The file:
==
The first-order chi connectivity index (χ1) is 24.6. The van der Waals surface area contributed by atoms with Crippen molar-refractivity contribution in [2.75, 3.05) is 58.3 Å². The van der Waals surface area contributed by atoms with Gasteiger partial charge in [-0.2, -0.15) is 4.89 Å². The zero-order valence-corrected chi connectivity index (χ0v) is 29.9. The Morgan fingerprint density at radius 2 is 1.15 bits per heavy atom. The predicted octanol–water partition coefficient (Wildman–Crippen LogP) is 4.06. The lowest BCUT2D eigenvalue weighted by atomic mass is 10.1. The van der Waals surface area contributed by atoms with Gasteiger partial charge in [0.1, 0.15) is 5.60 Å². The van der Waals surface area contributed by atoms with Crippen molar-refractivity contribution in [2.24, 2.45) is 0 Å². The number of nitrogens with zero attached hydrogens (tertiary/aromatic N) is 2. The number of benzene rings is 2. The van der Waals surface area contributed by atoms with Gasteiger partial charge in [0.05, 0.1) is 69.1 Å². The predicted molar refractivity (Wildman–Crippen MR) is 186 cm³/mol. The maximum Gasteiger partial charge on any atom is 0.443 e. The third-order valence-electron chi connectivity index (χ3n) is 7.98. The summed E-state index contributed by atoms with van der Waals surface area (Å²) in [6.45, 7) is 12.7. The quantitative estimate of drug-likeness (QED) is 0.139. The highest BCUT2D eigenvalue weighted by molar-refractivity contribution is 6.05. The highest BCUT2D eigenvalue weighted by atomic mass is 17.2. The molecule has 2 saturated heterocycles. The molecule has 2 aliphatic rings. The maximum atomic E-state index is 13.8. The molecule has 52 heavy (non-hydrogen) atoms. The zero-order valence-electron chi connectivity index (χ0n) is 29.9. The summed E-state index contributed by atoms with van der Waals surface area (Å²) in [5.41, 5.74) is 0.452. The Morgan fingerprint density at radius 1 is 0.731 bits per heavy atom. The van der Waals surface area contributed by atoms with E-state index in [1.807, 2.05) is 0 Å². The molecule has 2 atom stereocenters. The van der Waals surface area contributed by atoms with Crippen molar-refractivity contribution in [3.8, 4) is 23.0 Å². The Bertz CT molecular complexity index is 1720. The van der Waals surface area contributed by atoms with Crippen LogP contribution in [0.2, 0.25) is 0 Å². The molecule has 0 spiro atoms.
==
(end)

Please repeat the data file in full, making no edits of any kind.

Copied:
The first-order chi connectivity index (χ1) is 24.6. The van der Waals surface area contributed by atoms with Crippen molar-refractivity contribution in [2.75, 3.05) is 58.3 Å². The van der Waals surface area contributed by atoms with Gasteiger partial charge in [-0.2, -0.15) is 4.89 Å². The zero-order valence-corrected chi connectivity index (χ0v) is 29.9. The Morgan fingerprint density at radius 2 is 1.15 bits per heavy atom. The predicted octanol–water partition coefficient (Wildman–Crippen LogP) is 4.06. The lowest BCUT2D eigenvalue weighted by atomic mass is 10.1. The van der Waals surface area contributed by atoms with Gasteiger partial charge in [0.1, 0.15) is 5.60 Å². The van der Waals surface area contributed by atoms with Crippen molar-refractivity contribution in [2.24, 2.45) is 0 Å². The number of nitrogens with zero attached hydrogens (tertiary/aromatic N) is 2. The number of benzene rings is 2. The van der Waals surface area contributed by atoms with Gasteiger partial charge in [0.05, 0.1) is 69.1 Å². The predicted molar refractivity (Wildman–Crippen MR) is 186 cm³/mol. The maximum Gasteiger partial charge on any atom is 0.443 e. The third-order valence-electron chi connectivity index (χ3n) is 7.98. The summed E-state index contributed by atoms with van der Waals surface area (Å²) in [6.45, 7) is 12.7. The quantitative estimate of drug-likeness (QED) is 0.139. The highest BCUT2D eigenvalue weighted by molar-refractivity contribution is 6.05. The highest BCUT2D eigenvalue weighted by atomic mass is 17.2. The molecule has 2 saturated heterocycles. The molecule has 2 aliphatic rings. The maximum atomic E-state index is 13.8. The molecule has 52 heavy (non-hydrogen) atoms. The zero-order valence-electron chi connectivity index (χ0n) is 29.9. The summed E-state index contributed by atoms with van der Waals surface area (Å²) in [5.41, 5.74) is 0.452. The Morgan fingerprint density at radius 1 is 0.731 bits per heavy atom. The van der Waals surface area contributed by atoms with E-state index in [1.807, 2.05) is 0 Å². The molecule has 2 atom stereocenters. The van der Waals surface area contributed by atoms with Crippen molar-refractivity contribution in [3.8, 4) is 23.0 Å². The Bertz CT molecular complexity index is 1720. The van der Waals surface area contributed by atoms with Crippen LogP contribution in [0.2, 0.25) is 0 Å². The molecule has 0 spiro atoms.